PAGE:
Commercial general liability (CGL) should be required in most contracts. This coverage is perhaps the most important of all insurance policies in a contractual relationship. It ensures that the Contractor has broad liability coverage for contractual activities and for completed operations.
Defends and pays contractor’s liability for unintentional personal and advertising or bodily injury and property damage (including loss of use) to others. Usually excludes liability for pollution, and sex abuse. Recommend policy specifically include products & completed operations coverage.
Keep in mind that the contractual liability coverage is most likely limited to “liability for acts the insured would have in the absence of a contract." Do not depend on this type of insurance to cover “the indemnity assumed under the contract." If the risk of something going wrong is high or extreme, relating to contractual liability, it is important for your agency to consider other non-insurance risk control methods to handle these risks.
Coverage is generally written on an occurrence basis. However, on occasion, coverage may be written as "claims made". Require "Tail" Coverage for all "claims made" coverage. If excess or umbrella coverage is used to supplement the primary CGL policy, the excess coverage amounts must begin where the primary CGL limits end. Alternative insurance called “wrap up "may apply on very large construction projects ($90 million in construction costs).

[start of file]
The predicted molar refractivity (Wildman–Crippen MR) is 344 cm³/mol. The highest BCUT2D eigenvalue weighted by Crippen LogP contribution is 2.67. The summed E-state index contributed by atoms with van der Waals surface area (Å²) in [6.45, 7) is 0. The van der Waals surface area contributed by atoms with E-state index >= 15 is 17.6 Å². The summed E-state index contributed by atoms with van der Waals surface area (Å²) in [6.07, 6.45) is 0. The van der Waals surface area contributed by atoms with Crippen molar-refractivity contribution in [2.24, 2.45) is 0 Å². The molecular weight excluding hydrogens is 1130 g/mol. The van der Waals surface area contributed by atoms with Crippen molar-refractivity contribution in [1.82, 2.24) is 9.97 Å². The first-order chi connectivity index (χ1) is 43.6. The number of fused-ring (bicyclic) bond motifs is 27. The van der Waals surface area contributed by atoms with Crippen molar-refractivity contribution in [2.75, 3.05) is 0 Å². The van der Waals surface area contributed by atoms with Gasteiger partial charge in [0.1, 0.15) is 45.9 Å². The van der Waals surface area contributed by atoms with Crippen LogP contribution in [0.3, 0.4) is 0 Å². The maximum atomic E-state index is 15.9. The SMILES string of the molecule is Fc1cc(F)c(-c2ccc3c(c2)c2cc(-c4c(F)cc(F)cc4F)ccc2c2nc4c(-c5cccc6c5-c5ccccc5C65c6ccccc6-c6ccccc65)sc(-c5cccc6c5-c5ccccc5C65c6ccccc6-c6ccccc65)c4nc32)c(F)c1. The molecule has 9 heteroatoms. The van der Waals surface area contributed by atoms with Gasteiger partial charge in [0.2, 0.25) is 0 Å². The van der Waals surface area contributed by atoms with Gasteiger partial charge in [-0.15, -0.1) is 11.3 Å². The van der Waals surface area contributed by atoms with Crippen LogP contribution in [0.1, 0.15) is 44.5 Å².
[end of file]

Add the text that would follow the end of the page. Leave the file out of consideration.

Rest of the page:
Goods with no services: CGL coverage may still be required, particularly with regard to coverage for products and completed operations under the CGL policy (which covers bodily injury and property claims for damages resulting from negligence associated with businesses that manufacture something or sell a tangible product or good(s)). Completing a risk assessment will help determine if the good(s), if faulty or defective, could injure a person or damage property.
When state premises are leased, ensure that the lessee or tenant´s CGL coverage provides adequate limits for property damage to cover the state´s exposure to loss. This coverage is called "Damage to Premises Rented to You" (old terminology - fire damage legal liability). Note: In the case of damage by fire, coverage applies when either the premises are rented or temporarily occupied with permission of the owner (state). Require property coverage when the limits under this CGL coverage are inadequate for the value of the structure.
Most commercial general liability policies exclude liability arising out of watercraft, so special coverage is needed. See marine insurance.